Luis, that is a really good question! Apart from dark matter, and I daresay someone probably can prove that (I'm not a physicist - can you tell? ), no, I don't think there is anything else I believe in for which I have no evidence. Very thought provoking! The 'evidence' for God, such as it is, is all circumstantial and I can totally understand people looking at it and saying, 'No thanks!' I guess what I don't understand is the aggressive tone some of them use to state that there is no God and anyone who believes otherwise is clearly nuts. I am also aware that some Christians present their faith in this manner too! I give them a wide berth, myself! By 'aggressive tone' I do not mean any of you or your replies. I've really enjoyed reading them. Keep 'em coming, folks.
My SIL lost her mum when mum was in her 60s. Her dad lived on his own for a further 25 years, missing his wife all the time, < he told me as years later I lost my DH>. He coped amazingly well, even in his 80s when he developed Emphysema and treated himself with oxygen tanks and other things. He never moaned or became a grumpy old man. After he died aged 90, I told my SIL how I admired him and she said that it was his RC religion that kept him strong. Thumbs up for Faith in his case.
GMto5 - I think most atheists don't say 'anyone who believes is clearly nuts' (although some do).
But what they do say is 'there is not good reason to believe in god' etc...
This can sound 'aggressive' because people usually, in order to be polite, treat religious beliefs with kid gloves, not drawing attention gaps in the logic etc..
I always like it put this way.
In the history of mankind, every time man has encountered any phenomenon he does not understand, he had invented a god to account for it. Over just our recorded history, we as a species have believed and come to discount and disbelieve in thousands of gods. You don't consider it plausible to believe in Odin, or Osiris, or Loki, do you? Would you always find it easy to understand and empathise with someone who devoutly did?
We atheists are not so very different to believers. Nobody believes in all the gods that people throughout history have dedicated their lives to and had mystical experiences in the worship of.
We just disbelieve in one more god than you do.
I think that one sticking-point for me on these threads is this:
Yes, I understand that atheism = a theo ism, i.e. no god, therefore it is not a statement of belief, it is a statement of the absence of belief.
So...I am not many things (IYSWIM). I am not a scientific materialist. So it's accurate to say that I'm an amaterialist. Well, truer to say that I'm an antimaterialist, but that's by the by.
But...this is not an arbitrary state of affairs; I am amaterialist because I am something else (Christian, in my case). So, saying that you are not one thing (e.g. theist) is all well and good, but that statement only becomes interesting or intelligible if it's counter-balanced by the positive statement of what you are, and it's this part of the equation that doesn't get acknowledged very well, or very often on MN. CaptainBarnacles self-identifies as an empiricist - that makes more sense than just 'I am an atheist.'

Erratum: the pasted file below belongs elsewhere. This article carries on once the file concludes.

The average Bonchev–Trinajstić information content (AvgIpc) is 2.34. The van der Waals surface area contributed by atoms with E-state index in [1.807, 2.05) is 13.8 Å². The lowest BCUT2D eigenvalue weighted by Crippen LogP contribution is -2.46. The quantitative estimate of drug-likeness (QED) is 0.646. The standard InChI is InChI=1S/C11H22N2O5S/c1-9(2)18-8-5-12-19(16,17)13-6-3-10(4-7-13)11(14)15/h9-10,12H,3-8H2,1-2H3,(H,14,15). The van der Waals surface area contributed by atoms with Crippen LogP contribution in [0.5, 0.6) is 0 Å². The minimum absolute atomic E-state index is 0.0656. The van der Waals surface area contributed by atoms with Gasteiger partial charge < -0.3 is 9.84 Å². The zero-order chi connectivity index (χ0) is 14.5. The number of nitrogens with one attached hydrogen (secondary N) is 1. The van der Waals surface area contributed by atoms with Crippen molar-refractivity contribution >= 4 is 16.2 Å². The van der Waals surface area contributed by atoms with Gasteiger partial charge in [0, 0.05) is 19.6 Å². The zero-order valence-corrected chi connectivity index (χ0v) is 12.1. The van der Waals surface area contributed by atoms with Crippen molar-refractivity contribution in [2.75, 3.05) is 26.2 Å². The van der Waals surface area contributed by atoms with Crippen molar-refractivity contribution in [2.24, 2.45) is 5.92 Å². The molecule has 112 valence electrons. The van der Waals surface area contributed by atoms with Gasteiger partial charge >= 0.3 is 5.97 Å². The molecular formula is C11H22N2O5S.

So anyway....the atheism is a statement of lack of belief in God, yes, but to it is only meaningful if it is put in the context of what it is that one believe in (in CaptainBarnacles' case, empiricism). And the 'whatever it is you do believe in' may well turn out to be just as much a statement of faith as any religious belief system you care to name. You may be able to defend your belief system (e.g. empiricism) very well, but it is a belief system nonetheless.
So I don't think anyone can avoid belief - we'd not be able to live without belief in something, of some kind. The question, therefore, is not 'do you believe?' but 'What / who do you believe in?'
This is why I think that the teapot / fairies argument is a bit of a non-starter, tbh. It's not that we are standing in some neutral external space, looking in at a
phenomenon in which we don't participate (belief), and judging it from without. The person who believes in God, and the person who believes in empiricism, are equally believers. So it doesn't make sense to say, a priori, that the onus is on either one of them to prove anything. Surely the task is to work out which version of reality narrated by (e.g.) empiricism and (e.g.) Christianity is the truer?
It is complex though, because to even make that type of judgement involves examining our criteria, our evidence (how do we select it? Why do we select some evidence and discard other potential evidence?) and our method. And being open to the possibility that maybe God is real, and therefore if so, and if the Christian tradition is true, God come to us in the person of Jesus and we can only really know the truth of God's existence if we find it in Jesus. So yes, we have (in this hypothetical scenario) two competing narrations of belief, but they aren't equal in that they aren't answering the same question, and their own internal logic is completely different.